Erin Larson: Book Reviews & Essays

New Releases: 2019, Part Three – Four Mini-Reviews

New Releases: 2019, Part Three

Four Mini-Reviews

 

Exhalation – Ted Chiang

 

I was perhaps the only person on the planet who was less than enamored with Ted Chiang’s debut collection of short fiction, Story of Your Life and Others (you are likely familiar with the title story because it was adapted into Denis Villenueve’s phenomenal 2016 film Arrival); although he explored engaging ideas throughout the collection, I found his prose to be blunt and stilted. I’m happy to say that, even though I’m still not quite ready to board the Ted Chiang hype train, I enjoyed Exhalation—it’s an immense improvement over his previous collection.

 

Let’s get the negative out of the way: Chiang’s prose isn’t any better this time around. I do understand why it works, though. The intellectual breadth on display throughout these stories is so overwhelming that simplistic prose almost becomes a necessity, because the alternative would mean alienation for all but the most hardcore of readers. (To be honest, I would devour an academic text by Chiang.) With that in mind, it didn’t bother me as much as it did before.

 

But how are the stories? Strong. There are no real missteps, and the weak link of the collection (“The Great Silence,” a cute but unsubstantive fable which was originally written to accompany an art exhibit) is only a few pages long and doesn’t overstay its welcome. “The Truth of Fact, the Truth of Feeling” is also somewhat shaky; there’s a devious brilliance to its structure, which complicates our collective fear of impending technological advancement by juxtaposing it with the transition from an oral to written culture, but its ultimate message is trite and reductive.

 

Otherwise, the stories in Exhalation hit the mark. “The Merchant and the Alchemist’s Gate” (which was my introduction to Ted Chiang many years ago) opens the collection with an elegant fable of time travel. The title story is a literal journey into the mind of a mechanical being who seeks to understand the nature of their universe. And “Darcy’s Patent Automatic Nanny,” which concerns an inventor who creates a wind-up child caretaker, is a sly satire about parenthood.

 

Three stories crown the collection. The first, “The Lifecycle of Software Objects,” is a novella which swallows up nearly half of Exhalation’s pagecount. Chronicling the relationships between “digients,” digital pets programmed with a realistic learning and development software, and their creators and owners, the story onion-peels its way into the heart of rich philosophical questions concerning consciousness, child-rearing, citizenship, education, autonomy, disability, sexuality, and technological obsolescence (that’s including, not limited to). Guided by Chiang’s graceful hand, the multitude of themes don’t tear the story into thousand parts—rather, they prevent it from becoming didactic and maintain its aptitude for intellectual stimulation throughout.

 

“Omphalos,” while perhaps not the best story in the collection (that title probably belongs to “The Lifecycle of Software Objects”), might be my favorite. Taking place in a world which was created, presumably by an omnipotent being, 8,000 years prior to the present—the evidence is overwhelming and incontrovertible—it concerns a religious scientist who is exposed to a discovery which forces her to rethink her faith. It’s a brilliant, beautiful tale about how we find meaning.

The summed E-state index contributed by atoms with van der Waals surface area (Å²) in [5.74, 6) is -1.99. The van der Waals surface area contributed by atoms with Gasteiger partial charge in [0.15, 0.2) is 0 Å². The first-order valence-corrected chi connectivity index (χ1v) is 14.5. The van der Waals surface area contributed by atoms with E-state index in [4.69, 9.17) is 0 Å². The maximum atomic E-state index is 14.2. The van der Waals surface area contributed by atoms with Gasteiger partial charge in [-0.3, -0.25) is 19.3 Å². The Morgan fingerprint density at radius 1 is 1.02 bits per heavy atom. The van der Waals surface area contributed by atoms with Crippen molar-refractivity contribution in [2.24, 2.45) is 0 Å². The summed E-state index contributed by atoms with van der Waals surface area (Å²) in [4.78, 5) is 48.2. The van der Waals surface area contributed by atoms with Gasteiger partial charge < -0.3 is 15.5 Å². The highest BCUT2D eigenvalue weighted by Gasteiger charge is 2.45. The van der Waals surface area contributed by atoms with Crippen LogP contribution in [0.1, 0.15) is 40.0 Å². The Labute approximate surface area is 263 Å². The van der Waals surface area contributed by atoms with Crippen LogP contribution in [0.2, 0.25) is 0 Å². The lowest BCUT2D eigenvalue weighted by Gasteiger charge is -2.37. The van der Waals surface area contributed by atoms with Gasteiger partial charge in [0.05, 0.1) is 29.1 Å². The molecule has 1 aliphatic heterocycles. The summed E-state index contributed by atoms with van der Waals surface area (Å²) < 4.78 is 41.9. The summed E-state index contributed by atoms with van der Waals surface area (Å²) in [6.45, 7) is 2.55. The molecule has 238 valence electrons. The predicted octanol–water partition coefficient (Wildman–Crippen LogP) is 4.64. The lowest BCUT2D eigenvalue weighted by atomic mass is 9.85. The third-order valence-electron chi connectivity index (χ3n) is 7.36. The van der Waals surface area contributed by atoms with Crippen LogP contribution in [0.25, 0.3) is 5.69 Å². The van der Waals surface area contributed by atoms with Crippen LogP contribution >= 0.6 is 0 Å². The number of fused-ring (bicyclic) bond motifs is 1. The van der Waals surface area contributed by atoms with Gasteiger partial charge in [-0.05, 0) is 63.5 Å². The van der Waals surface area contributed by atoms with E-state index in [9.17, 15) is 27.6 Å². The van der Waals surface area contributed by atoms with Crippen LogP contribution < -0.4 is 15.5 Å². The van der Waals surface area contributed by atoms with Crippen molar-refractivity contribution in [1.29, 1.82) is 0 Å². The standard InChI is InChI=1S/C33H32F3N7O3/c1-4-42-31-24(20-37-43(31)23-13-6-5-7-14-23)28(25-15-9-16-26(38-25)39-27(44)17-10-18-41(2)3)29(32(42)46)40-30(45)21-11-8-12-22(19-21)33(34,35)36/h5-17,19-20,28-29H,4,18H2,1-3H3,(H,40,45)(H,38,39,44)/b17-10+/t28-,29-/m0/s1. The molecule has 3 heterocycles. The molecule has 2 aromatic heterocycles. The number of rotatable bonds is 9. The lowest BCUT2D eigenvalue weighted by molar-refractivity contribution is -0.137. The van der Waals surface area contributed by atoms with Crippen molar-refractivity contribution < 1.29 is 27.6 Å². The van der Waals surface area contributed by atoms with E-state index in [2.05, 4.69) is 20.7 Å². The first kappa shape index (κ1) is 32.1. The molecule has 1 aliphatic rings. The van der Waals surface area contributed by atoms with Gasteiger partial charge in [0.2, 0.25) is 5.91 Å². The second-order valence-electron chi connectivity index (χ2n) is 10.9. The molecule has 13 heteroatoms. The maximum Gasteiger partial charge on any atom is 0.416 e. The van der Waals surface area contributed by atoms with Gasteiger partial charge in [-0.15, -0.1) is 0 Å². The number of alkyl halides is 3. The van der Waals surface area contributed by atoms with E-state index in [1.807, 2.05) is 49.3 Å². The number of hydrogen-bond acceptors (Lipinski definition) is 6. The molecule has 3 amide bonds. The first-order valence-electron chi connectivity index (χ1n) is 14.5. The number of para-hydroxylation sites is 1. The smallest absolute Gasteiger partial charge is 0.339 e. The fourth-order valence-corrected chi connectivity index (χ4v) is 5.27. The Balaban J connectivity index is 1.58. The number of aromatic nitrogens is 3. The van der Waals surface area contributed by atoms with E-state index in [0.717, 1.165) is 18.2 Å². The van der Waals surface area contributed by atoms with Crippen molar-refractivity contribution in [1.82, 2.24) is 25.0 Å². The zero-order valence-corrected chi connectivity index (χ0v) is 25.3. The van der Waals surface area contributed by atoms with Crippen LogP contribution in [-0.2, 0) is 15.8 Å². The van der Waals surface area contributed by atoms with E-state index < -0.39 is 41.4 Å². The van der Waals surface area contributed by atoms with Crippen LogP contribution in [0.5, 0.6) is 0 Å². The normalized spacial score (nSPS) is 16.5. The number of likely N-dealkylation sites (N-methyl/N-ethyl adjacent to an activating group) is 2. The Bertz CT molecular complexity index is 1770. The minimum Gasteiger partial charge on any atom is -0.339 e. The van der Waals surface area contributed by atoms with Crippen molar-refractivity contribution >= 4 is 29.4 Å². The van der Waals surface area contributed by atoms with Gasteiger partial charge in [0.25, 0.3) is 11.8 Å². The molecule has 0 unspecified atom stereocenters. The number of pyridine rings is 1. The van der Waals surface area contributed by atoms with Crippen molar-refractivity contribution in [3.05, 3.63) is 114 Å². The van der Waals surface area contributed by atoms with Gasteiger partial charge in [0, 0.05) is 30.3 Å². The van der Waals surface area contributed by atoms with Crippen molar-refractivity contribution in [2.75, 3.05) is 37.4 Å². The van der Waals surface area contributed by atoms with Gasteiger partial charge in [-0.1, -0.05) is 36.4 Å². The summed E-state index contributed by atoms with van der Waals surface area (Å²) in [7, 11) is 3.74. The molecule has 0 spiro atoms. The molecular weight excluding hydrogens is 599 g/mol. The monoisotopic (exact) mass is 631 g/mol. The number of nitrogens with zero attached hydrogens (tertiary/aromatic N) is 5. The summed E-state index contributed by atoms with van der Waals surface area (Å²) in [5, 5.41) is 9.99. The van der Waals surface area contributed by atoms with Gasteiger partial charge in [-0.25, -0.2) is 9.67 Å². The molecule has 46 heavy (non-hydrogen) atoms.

The closing story of the collection, “Anxiety is the Dizziness of Freedom,” ends Exhalation on a high note. If Hollywood gets its hands on anything in this collection, it’ll be this killer premise: humans now have access to “prisms,” a technology which, when activated, creates a parallel timeline that people can communicate with until the prism’s “pad” runs out. It’s the thematic inverse of the shortest story in Exhalation, “What’s Expected of Us,” which concerns an invention consisting of two parts—a button, and a light which unfailingly activates one second before the button is pushed. The implication is obvious. “Anxiety is the Dizziness of Freedom,” on the other hand, concerns the paranoia of possibility, the claustrophobia of free will. We make so many choices, and there are so many consequences, and we so rarely know what might have happened if we had done just that one thing differently. Sometimes it’s better not to know. But I recommend reading Exhalation; that way, you’ll never have to wonder what you missed out on.

 

A Memory Called Empire (Teixcalaan #1) – Arkady Martine

 

Arkady Martine is a Byzantine historian, and it shows in her stellar debut. The empire of the title is Teixcalaan, a sci-fi equivalent of the Roman Empire which is swallowing up independent populaces around the galaxy; one such populace is that of Lsel Station, whose ambassador to the Empire, Yskander Aghavn, has recently turned up dead. His successor, Mahit Dzmare, has his imago—his consciousness—implanted in her brain, but it is fifteen years out-of-date, and he doesn’t know any more than her about how or why he died…or was conveniently killed.

 

Teixcalaan is the star of the show. Much of the core tension in Empire is derived from Mahit’s love of Teixcalaan culture and language, which seduces her even as it threatens to assimilate the culture and language of her home. The people of Teixcalaan communicate via canon and well-placed caesuras, and Martine wields the discrepancy between the truth of their empire and the stories they tell about it as both a constant source of tension for the characters and a means to comment on rampant jingoism, privilege, propaganda, xenophobia, and imperialism. Teixcalaan may resemble Rome, but American readers will also be rightfully discomforted by its similarities to the United States—and yet, Martine doesn’t let herself become trapped in a “Teixcalaan bad/Lsel good” dichotomy. She condemns, but she also celebrates. It’s always complicated.